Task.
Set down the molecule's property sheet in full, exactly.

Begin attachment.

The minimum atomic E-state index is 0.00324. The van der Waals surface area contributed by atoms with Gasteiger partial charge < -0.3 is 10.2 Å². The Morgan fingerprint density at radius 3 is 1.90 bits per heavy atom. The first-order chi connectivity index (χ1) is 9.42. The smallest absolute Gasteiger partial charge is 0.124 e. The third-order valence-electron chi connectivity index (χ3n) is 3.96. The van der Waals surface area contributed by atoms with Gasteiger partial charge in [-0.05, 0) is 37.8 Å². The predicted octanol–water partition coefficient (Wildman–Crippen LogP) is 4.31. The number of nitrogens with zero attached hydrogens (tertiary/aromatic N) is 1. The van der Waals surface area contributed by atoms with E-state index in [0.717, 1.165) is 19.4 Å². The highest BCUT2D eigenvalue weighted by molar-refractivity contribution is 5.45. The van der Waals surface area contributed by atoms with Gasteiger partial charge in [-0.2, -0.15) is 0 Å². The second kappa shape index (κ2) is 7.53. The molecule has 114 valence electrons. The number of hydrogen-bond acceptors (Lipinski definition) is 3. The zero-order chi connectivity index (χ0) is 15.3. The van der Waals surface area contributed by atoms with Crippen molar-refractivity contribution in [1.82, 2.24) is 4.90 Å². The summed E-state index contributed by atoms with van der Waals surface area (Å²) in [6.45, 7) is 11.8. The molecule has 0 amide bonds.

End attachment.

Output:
The minimum atomic E-state index is 0.00324. The van der Waals surface area contributed by atoms with Gasteiger partial charge < -0.3 is 10.2 Å². The Morgan fingerprint density at radius 3 is 1.90 bits per heavy atom. The first-order chi connectivity index (χ1) is 9.42. The smallest absolute Gasteiger partial charge is 0.124 e. The third-order valence-electron chi connectivity index (χ3n) is 3.96. The van der Waals surface area contributed by atoms with Gasteiger partial charge in [-0.05, 0) is 37.8 Å². The predicted octanol–water partition coefficient (Wildman–Crippen LogP) is 4.31. The number of nitrogens with zero attached hydrogens (tertiary/aromatic N) is 1. The van der Waals surface area contributed by atoms with E-state index in [0.717, 1.165) is 19.4 Å². The highest BCUT2D eigenvalue weighted by molar-refractivity contribution is 5.45. The van der Waals surface area contributed by atoms with Gasteiger partial charge in [-0.2, -0.15) is 0 Å². The second kappa shape index (κ2) is 7.53. The molecule has 114 valence electrons. The number of hydrogen-bond acceptors (Lipinski definition) is 3. The zero-order chi connectivity index (χ0) is 15.3. The van der Waals surface area contributed by atoms with Crippen molar-refractivity contribution in [1.82, 2.24) is 4.90 Å². The summed E-state index contributed by atoms with van der Waals surface area (Å²) in [6.45, 7) is 11.8. The molecule has 0 amide bonds.